a popular actor is going to be called upon to make public appearances. It goes
with the territory. He will appear in parades and help to raise money for good
causes. So did Jack. His public appearances went further. He helped to judge
art exhibitions, beca use he was an accomplished artist and capable of serving.
He also made telephone calls, wrote letters, and gave speeches to help Hawai'i
obtain a state film studio. He visited recovering children and veterans in
local hospitals. He met with visiting dignitaries from other countries. No
wonder the people of Hawai'i came to see Jack as a desirable gubernatorial
candidate. The following entries showcase some of Jack's public appearances. He
was quite highly sought after and served well in every way possible, whether
the cause was big or small.
Annual Aloha Exhibition (1987)
April 1987, Jack served as a juror in the Annual Aloha Exhibition sponsored by
the Association of Honolulu Artists. He displayed some of his own art at the
event, as well.
Hawaii Film Festival (1985)
Jack presented award(s) at the annual Hawaii Film Festival. This is a cause which both Jack and Marie supported avidly in its first years.
Hawaii Parade of American Music Awards (1984)
was active in the Parade of American Music Awards as related to Hawaiian music.
Aloha Day Parade (1979)
served as the grand marshal of the Pa`u Riders in the 1979 Aloha Day
Parade. The parade is a part of the annual series of aloha festival events,
which are held to promote Hawaiian culture. About the occasion, Jack said,
One of our great joys is that we've been accepted here by the Hawaiian people. This year, they invited me -- a
Caucasian -- to be grand marshal of the Pa'u Riders in the Aloha Day Parade. This is considered an honor, even
for Hawaiians. It was the first time in the history of the parade that a haole has been so honored, and one that
I shall treasure as long as I live.
Am America” Speech (1980)
On July 4th, 1980, Jack delivered a reading of Otis Whittaker's "I Am the Nation" to a group of servicemen. He said in his introductory remarks that he had delivered the same reading at the dedication of the Vietnam Veterans memorial at Punchbowl Cemetery several years earlier. The piece was written originally in the 1950s, but Mr. Whittaker updated it for the United States' bicentennial in 1976. That same year, on January 15, it appeared in the Norfolk and Western Railway Company's magazine. As you read it, you will realize that it is a piece that needs to be remembered, especially during these trying times.
I am Nathan Hale and Paul Revere. I stood at Lexington and fired the shot heard around the world. I am Washington, Jefferson and Patrick Henry. I am John Paul Jones, the Green Mountain Boys and Davy Crockett. I am Lee and Grant and Abe Lincoln.
I remember the Alamo, the Maine and Pearl Harbor. When freedom called I answered and stayed until it was over, over there. I left my heroic dead in Flanders Fields, on the rock of Corregidor, on the bleak slopes of Korea and in the steaming jungle of Vietnam.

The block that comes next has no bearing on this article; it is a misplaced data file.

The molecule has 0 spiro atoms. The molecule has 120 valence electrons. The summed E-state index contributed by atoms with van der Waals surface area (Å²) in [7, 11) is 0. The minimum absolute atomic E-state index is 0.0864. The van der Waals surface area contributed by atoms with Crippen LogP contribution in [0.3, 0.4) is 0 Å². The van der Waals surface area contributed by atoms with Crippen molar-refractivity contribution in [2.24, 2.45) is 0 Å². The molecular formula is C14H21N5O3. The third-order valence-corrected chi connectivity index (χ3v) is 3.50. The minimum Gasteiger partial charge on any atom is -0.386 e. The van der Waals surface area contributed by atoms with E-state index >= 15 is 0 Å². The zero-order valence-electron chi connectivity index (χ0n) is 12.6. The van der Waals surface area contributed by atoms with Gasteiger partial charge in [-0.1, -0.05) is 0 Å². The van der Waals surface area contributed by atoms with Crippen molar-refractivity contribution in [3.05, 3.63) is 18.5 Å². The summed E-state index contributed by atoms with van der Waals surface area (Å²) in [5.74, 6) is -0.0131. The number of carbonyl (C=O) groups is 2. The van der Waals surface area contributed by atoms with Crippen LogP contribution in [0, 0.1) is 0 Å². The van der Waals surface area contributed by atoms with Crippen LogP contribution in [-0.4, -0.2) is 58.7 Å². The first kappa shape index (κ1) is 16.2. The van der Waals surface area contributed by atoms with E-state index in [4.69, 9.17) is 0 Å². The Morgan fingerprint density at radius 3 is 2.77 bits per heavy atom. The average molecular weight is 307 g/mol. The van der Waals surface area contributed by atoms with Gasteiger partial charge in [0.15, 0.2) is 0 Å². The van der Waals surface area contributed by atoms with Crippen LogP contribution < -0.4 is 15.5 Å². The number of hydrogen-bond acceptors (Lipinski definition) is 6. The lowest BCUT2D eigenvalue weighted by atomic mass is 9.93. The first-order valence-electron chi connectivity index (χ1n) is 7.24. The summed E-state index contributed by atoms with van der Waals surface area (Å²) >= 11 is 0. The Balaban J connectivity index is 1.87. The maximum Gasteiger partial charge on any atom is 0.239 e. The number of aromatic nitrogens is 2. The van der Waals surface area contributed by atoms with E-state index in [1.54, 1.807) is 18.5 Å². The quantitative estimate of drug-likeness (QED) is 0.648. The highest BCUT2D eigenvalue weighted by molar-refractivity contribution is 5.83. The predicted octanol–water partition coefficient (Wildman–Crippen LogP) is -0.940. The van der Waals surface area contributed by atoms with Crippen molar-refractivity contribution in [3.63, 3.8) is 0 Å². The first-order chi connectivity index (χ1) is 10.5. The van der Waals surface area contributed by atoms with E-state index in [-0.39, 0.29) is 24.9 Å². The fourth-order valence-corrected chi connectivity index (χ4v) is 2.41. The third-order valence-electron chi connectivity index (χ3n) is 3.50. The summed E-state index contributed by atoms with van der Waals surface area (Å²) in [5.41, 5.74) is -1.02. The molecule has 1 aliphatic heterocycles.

I am the Brooklyn Bridge, the wheat lands of Kansas and the granite hills of Vermont. I am the coalfields of the Virginias and Pennsylvania, the fertile lands of the West, the Golden Gate and the Grand Canyon. I am Independence Hall, the Monitor and the Merrimac.
I am big. I sprawl from the Atlantic to the Pacific … my arms reach out to embrace Alaska and Hawaii … 3 million square miles throbbing with industry. I am more than 5 million farms. I am forest, field, mountain and desert. I am quiet villages—and cities that never sleep.
You can look at me and see Ben Franklin walking down the streets of Philadelphia with his breadloaf under his arm. You can see Betsy Ross with her needle. You can see the lights of Christmas, and hear the strains of “Auld Lang Syne” as the calendar turns.
I am Babe Ruth and the World Series. I am 110,000 schools and colleges, and 330,000 churches where my people worship God as they think best. I am a ballot dropped in a box, the roar of a crowd in a stadium and the voice of a choir in a cathedral. I am an editorial in a newspaper and a letter to a Congressman.
I am Eli Whitney and Stephen Foster. I am Tom Edison, Albert Einstein and Billy Graham. I am Horace Greeley, Will Rogers and the Wright brothers. I am George Washington Carver, Jonas Salk, and Martin Luther King.
I am Longfellow, Harriet Beecher Stowe, Walt
Whitman and Thomas Paine.
Yes, I am the nation, and these are the things that I am. I was conceived in freedom and, God willing, in freedom I will spend the rest of my days.
May I possess always the integrity, the courage
and the strength to keep myself unshackled, to remain a citadel of freedom and
a beacon of hope to the world.
This is my wish, my goal, my prayer in this year of 1976—two hundred years after I was born.
NSA Bicentennial Celebration Parade (1975)
Jack served as grand marshal of the Waikiki Hawai`i NSA Bicentennial Celebration Parade, held on July 26, 1975.
Point Art Exhibition (1971)
Jack judged the 1971 Armed Forces Arts
Festival at Barber's Point Naval Air Station. He was personally invited to
do so by then-Commander-in-Chief of the Pacific Fleet, Adm John McCain.
Diamond Head Studio (late-1960s / early 1970s / mid-1970s)
Jack was active in the effort to acquire land for